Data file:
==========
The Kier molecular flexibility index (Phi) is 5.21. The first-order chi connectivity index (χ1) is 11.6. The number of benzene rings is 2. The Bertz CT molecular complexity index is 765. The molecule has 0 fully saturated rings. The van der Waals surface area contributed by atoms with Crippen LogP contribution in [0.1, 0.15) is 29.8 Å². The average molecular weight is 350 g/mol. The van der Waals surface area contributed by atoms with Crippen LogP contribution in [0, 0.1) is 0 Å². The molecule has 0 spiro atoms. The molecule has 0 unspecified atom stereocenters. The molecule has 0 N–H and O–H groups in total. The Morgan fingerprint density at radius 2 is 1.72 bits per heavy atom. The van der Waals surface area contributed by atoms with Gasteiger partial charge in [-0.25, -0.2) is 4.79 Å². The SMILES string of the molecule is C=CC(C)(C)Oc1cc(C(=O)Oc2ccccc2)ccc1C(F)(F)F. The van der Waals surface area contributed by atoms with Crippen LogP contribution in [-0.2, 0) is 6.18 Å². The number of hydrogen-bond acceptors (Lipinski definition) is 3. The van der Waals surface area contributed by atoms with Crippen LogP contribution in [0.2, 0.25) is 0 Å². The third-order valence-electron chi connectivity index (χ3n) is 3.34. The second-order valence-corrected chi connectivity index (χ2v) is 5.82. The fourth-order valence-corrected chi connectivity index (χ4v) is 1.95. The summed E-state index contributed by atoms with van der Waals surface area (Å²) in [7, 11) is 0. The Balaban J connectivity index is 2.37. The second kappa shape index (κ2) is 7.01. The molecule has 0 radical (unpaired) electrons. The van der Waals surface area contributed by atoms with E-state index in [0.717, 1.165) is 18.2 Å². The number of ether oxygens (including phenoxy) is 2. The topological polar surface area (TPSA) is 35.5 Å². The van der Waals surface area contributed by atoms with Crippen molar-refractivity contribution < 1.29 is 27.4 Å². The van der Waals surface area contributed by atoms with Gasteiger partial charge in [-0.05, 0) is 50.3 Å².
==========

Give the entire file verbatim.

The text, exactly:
The Kier molecular flexibility index (Phi) is 5.21. The first-order chi connectivity index (χ1) is 11.6. The number of benzene rings is 2. The Bertz CT molecular complexity index is 765. The molecule has 0 fully saturated rings. The van der Waals surface area contributed by atoms with Crippen LogP contribution in [0.1, 0.15) is 29.8 Å². The average molecular weight is 350 g/mol. The van der Waals surface area contributed by atoms with Crippen LogP contribution in [0, 0.1) is 0 Å². The molecule has 0 spiro atoms. The molecule has 0 unspecified atom stereocenters. The molecule has 0 N–H and O–H groups in total. The Morgan fingerprint density at radius 2 is 1.72 bits per heavy atom. The van der Waals surface area contributed by atoms with Gasteiger partial charge in [-0.25, -0.2) is 4.79 Å². The SMILES string of the molecule is C=CC(C)(C)Oc1cc(C(=O)Oc2ccccc2)ccc1C(F)(F)F. The van der Waals surface area contributed by atoms with Crippen LogP contribution in [-0.2, 0) is 6.18 Å². The number of hydrogen-bond acceptors (Lipinski definition) is 3. The van der Waals surface area contributed by atoms with Crippen LogP contribution in [0.2, 0.25) is 0 Å². The third-order valence-electron chi connectivity index (χ3n) is 3.34. The second-order valence-corrected chi connectivity index (χ2v) is 5.82. The fourth-order valence-corrected chi connectivity index (χ4v) is 1.95. The summed E-state index contributed by atoms with van der Waals surface area (Å²) in [7, 11) is 0. The Balaban J connectivity index is 2.37. The second kappa shape index (κ2) is 7.01. The molecule has 0 radical (unpaired) electrons. The van der Waals surface area contributed by atoms with E-state index in [0.717, 1.165) is 18.2 Å². The number of ether oxygens (including phenoxy) is 2. The topological polar surface area (TPSA) is 35.5 Å². The van der Waals surface area contributed by atoms with Crippen molar-refractivity contribution < 1.29 is 27.4 Å². The van der Waals surface area contributed by atoms with Gasteiger partial charge in [-0.05, 0) is 50.3 Å².